Recently I applied for a new bank account at one of Australia's larger banks. But before signing on the dotted line, there was a line that caught my eye: "Have your monthly account fee waived if you deposit at least $2000 each calendar month..."
Reading on, it was made clear that a $4 account fee would be applied to me on those months that I failed to deposit two thousand dollars into my new account.
As a contractor who derives my income from a variety of sources, I often can't control when I am paid.
Some months I'm not paid much at all, other months, all my invoices come rolling in at once.
Although $4 doesn't seem like much - sure, I spend more on coffee most days - I don't feel right paying the bank to hold my savings. In fact, I feel a little bit repulsed by the idea.
Firstly, because the bank already invests my savings and makes money from it - an extra fee is essentially the bank doubledipping on my savings.
Secondly, because I started thinking about those people whose entire income is less than $2000; not some months, but every month.
The Australian Council of Social Services reports that the poverty line in Australia represents 50 percent of the median household income. This works out to be approximately $400 per week for a single adult and $841 for a couple with two children. In 2012, there were 2.55 million people living below the poverty line in Australia, or 13.9 percent of the population.
This means that a significant proportion of Australia's population is far less than $2000 per month, and must pay all of their bills and living expenses out of this very meagre pot.
For these Australians, most would probably not spend $4 on coffee everyday. It is for these two reasons that I decided not to open this new account.
This incident got me thinking about other areas where our most disadvantaged citizens are forced to pay more than other Australians.
Insurance is one example of this. The cost of car, home and contents insurance are all affected by your postcode of residence: it will cost you more to insure your belongings if you live in a statistically more dangerous neighbourhood or postcode that records a higher incidence of car crashes.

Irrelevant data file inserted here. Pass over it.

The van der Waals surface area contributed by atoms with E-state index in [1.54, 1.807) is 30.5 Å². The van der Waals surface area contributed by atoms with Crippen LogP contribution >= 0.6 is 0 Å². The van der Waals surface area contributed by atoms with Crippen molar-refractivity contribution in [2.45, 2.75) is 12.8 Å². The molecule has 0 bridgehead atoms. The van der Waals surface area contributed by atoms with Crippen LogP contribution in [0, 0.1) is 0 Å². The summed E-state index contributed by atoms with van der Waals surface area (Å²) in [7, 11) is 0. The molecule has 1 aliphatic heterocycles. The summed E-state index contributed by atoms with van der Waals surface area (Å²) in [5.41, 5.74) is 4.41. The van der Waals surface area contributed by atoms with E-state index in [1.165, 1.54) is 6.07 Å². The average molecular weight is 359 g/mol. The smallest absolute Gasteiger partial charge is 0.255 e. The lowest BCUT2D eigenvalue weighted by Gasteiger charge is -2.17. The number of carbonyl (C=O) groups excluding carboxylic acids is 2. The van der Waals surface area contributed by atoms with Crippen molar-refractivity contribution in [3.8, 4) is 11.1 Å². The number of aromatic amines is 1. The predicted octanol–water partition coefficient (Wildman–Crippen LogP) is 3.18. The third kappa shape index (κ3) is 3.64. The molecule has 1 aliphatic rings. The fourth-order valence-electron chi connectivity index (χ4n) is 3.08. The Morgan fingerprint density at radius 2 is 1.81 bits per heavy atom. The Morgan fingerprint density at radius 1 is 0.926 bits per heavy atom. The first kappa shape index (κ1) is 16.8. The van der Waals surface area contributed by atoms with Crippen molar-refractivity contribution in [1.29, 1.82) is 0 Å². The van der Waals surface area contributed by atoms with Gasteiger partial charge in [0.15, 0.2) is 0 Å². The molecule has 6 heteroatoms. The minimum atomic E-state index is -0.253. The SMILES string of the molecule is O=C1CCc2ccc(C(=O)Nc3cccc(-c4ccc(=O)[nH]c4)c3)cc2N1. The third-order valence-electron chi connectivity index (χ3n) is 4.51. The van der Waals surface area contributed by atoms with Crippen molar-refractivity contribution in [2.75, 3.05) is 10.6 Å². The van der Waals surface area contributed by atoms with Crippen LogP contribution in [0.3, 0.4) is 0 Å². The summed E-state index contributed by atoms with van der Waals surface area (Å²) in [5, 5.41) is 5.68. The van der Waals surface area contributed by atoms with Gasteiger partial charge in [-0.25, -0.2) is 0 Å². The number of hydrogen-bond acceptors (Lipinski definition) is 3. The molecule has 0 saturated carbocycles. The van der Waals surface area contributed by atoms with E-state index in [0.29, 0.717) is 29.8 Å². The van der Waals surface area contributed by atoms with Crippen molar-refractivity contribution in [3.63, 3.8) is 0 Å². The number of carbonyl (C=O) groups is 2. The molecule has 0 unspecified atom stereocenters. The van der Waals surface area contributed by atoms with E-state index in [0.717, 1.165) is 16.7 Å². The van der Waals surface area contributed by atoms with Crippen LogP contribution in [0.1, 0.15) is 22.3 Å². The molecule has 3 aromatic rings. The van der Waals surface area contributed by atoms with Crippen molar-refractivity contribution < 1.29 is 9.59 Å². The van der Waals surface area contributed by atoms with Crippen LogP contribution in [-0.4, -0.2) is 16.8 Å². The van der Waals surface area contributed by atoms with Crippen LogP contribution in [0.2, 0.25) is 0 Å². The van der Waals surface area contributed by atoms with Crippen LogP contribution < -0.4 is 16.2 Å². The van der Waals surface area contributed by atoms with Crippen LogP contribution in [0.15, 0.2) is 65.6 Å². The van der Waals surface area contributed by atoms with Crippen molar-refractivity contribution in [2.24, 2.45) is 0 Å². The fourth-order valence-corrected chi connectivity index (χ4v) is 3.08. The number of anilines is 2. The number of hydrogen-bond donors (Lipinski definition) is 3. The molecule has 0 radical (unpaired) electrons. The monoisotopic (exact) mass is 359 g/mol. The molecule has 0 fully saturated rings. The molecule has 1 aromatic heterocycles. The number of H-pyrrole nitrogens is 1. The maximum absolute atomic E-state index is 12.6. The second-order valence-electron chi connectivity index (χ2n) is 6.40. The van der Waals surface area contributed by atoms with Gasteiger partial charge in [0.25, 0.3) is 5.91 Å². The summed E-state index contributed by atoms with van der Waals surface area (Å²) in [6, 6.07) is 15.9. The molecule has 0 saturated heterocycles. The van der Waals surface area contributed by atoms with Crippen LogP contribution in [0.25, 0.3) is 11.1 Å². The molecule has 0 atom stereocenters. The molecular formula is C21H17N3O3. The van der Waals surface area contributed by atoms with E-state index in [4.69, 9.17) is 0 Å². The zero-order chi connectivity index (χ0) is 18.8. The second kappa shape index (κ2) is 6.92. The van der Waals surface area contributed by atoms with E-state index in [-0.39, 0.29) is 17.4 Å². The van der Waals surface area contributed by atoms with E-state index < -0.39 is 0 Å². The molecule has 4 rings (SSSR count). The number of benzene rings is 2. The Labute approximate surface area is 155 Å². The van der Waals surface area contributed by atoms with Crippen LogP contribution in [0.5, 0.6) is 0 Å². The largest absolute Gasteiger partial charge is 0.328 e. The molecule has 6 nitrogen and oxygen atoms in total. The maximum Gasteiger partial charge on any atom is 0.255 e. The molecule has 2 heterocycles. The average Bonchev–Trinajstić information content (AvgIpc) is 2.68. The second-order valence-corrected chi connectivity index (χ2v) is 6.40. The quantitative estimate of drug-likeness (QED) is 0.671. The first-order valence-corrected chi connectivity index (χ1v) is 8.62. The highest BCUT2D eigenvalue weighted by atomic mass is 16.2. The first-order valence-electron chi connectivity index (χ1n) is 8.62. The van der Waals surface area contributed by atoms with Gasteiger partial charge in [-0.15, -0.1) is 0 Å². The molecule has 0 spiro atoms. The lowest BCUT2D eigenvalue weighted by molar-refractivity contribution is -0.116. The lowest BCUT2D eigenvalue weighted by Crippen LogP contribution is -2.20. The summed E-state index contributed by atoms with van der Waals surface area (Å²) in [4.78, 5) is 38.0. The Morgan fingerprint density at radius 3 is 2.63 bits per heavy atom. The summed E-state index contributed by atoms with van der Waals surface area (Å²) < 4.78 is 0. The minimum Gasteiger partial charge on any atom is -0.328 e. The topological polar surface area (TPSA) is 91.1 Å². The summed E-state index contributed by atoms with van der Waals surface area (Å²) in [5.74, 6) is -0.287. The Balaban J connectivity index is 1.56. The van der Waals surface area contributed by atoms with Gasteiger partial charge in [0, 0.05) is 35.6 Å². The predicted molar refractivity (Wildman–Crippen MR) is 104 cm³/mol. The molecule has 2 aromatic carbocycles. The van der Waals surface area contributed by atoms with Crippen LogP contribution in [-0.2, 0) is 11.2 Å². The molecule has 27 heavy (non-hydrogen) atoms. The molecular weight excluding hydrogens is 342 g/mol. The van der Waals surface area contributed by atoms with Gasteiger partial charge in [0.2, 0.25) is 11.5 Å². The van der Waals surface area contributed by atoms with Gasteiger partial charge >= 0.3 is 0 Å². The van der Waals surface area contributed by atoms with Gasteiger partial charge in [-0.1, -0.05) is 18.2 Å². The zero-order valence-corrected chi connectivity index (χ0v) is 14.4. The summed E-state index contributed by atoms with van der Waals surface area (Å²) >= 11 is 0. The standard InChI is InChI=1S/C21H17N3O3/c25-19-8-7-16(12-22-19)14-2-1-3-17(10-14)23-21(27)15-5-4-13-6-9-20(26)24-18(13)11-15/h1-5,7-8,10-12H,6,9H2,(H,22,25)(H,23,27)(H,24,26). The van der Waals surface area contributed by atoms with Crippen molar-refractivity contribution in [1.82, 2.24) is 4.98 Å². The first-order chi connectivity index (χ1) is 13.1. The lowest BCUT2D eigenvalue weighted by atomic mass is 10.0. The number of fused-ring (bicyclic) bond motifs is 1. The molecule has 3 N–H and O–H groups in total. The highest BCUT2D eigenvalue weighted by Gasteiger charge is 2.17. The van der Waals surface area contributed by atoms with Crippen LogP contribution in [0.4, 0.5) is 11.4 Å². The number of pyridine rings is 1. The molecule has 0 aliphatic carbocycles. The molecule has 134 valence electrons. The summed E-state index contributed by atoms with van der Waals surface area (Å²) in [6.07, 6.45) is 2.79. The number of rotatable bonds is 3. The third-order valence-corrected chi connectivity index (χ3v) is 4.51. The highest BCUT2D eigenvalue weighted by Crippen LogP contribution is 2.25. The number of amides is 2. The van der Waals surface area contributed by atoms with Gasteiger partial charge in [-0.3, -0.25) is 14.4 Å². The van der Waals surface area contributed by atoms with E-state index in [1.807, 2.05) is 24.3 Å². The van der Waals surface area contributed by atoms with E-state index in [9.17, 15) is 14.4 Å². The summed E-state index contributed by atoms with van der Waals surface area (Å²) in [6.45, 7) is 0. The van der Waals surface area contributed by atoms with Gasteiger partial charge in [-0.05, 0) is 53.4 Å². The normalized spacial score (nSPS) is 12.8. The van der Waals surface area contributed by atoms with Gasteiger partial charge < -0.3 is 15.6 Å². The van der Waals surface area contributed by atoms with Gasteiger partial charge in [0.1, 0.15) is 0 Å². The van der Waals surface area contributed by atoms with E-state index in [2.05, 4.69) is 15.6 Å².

Of course, the cost of property prohibits many people from just moving to a nicer neighbourhood, forcing many to pay more for insurance than those less-disadvantaged.
Taxes is another area where the poor are often disproportionately disadvantaged. Tax breaks to the rich is a hotly contested issue at the moment - particularly around superannuation and negative gearing. But there are also some taxes that disproportionately affect those most disadvantaged.
The newly reinstated fuel excise indexation will disproportionately affect the poor. Australia's Treasurer Joe Hockey infamously claimed that the poor don't drive all that much.
However, data from the Australian Bureau of Statistics shows that as a proportion of income, fuel consumption takes up 9.8% of weekly disposable income for those in the lowest income percentile, whereas for those who earn the most, it only takes up 3.9%.
And of course there is the recent news out of the Council of Australian Governments (COAG) meetings that the GST might now be raised to 15% from the current 10% level.
A rise to the GST will hit the poorest families hardest - the GST is not exempt from many essential costs of living - most notably women's sanitary products - and a larger proportion of the working poor's disposable income will now be forced to go to this tax hike.
To be fair, the State Premiers who argued for an increase to the GST have also stated that there would need to be compensation for those least wealthy; however how that compensation will be distributed is yet to be released.
And then there is the cost of poor health that afflicts many of Australia's poorest.
Although the links between poverty and health are complicated, it is widely acknowledged that disadvantaged Australians exhibit higher levels of disease risk factors and are less likely to undertake preventative health practices than those who are more welloff.
The incidence of many diseases and health ailments are much higher in Australia's most disadvantaged areas than in the least disadvantaged areas.
On health risk factors, the ABS also reports that those living in Australia's most disadvantaged areas are more likely to be overweight or obese, to be sedentary or not engage in regular exercise, and are much more likely to be daily smokers than those living in the highest income areas.
And finally, perhaps the greatest cost of being poor is that of time. Wealthier Australians can value their own time more effectively: by hiring cleaners, day care and nannies, and going to restaurants for meals.
As Randy Albelda, an economics professor at the University of Massachusetts in Boston says: "When you are poor, you substitute time for money. You have to work a lot of hours and still not make a lot of money. You get squeezed, and your money is squeezed."